Rights advocates fear that human traffickers could be taking advantage of the Arab Spring by luring women from conflict-ridden countries.
Arab Spring could benefit human traffickers, say rights advocates
DUBAI // Rights advocates fear that human traffickers could be taking advantage of the Arab Spring, by luring women from the conflict-ridden countries with false promises of a better future.
"Women have to be careful, the criminals are skilled at taking advantage of instabilities and vulnerable situations," warned Mohammed Hussein Al Hammadi, the secretary-general of the Emirates Human Rights Association (HRA), yesterday.
Without specifying nationalities, Mr Al Hammadi said three Arab women had approached the association at the end of last year, saying they had been tricked into coming to the UAE with promises of good jobs.
"They were lied to, they came here and found themselves victims of human trafficking," said Mr Al Hammadi, who is also a member of the National Committee to Combat Human Trafficking.
"We try our best to help the victims. We give them legal help for free, and cooperate with all the different sides, police, government and non-government," said Mr Al Hammadi. "Human trafficking is a form of slavery. The victims are robbed of their basic human rights to live freely."
He was speaking on the sidelines of a seminar organised by the HRA, titled "Together We Stand As One for a Future Free of Human Trafficking".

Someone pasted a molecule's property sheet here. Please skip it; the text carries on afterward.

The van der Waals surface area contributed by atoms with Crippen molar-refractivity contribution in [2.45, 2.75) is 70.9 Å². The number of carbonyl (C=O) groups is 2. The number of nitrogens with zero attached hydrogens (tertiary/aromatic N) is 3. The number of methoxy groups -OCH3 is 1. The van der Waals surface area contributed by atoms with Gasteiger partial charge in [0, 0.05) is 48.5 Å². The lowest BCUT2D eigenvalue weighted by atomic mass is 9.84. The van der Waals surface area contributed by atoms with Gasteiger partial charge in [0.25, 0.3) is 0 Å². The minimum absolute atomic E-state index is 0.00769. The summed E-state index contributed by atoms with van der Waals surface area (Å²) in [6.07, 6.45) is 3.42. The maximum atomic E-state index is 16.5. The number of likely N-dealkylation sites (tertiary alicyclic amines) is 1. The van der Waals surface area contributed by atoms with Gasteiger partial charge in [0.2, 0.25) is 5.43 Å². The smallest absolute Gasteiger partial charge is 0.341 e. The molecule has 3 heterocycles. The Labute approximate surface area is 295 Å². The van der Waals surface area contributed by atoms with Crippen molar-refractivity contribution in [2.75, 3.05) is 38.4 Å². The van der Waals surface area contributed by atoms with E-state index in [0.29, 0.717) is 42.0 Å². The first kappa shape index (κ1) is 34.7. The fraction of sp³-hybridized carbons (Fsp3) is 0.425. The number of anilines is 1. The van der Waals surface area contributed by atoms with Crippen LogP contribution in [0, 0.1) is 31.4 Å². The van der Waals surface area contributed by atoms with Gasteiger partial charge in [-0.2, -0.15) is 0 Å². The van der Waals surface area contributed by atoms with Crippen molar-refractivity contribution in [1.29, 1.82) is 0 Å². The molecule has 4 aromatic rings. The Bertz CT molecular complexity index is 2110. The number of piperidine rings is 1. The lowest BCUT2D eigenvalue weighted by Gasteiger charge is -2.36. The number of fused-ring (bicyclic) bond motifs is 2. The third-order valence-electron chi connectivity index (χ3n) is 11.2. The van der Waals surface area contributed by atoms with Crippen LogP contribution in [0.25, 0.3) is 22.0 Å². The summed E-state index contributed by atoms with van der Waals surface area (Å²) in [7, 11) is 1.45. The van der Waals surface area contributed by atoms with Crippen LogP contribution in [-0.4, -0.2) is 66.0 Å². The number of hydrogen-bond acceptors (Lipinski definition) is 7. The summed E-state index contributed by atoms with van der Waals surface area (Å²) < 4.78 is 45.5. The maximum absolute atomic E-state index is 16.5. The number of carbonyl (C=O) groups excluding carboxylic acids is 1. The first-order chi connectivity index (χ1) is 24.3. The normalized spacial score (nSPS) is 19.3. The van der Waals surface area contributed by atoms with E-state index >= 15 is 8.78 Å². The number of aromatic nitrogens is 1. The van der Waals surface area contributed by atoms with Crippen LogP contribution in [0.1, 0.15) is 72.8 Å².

The seminar heard that poverty and debts were causing an increase in human trafficking internationally. There are an estimated 27 million victims worldwide.
"Between 40 to 50 per cent of the victims are children, and many of them from Asia," said Mr Al Hammadi.
One of the points stressed by Mr Al Hammadi and other experts attending the conference was that there were "no organised mafia or gangs" of human trafficking in the UAE, only individual cases.
Mr Al Hammadi said efforts to clamp down on human trafficking were shown in official figures. There were 10 recorded cases in 2007, 20 in 2008, 43 in 2009, 56 in 2010 and 58 last year.
"One of the biggest difficulties we encounter is from the victims themselves," said Ahmed Murad Ahmed, the head of the human trafficking team at Dubai's public prosecution, who spoke at the seminar.
"We have to explain to them that they are the victim, not the criminals, and they have laws and many rights to protect them."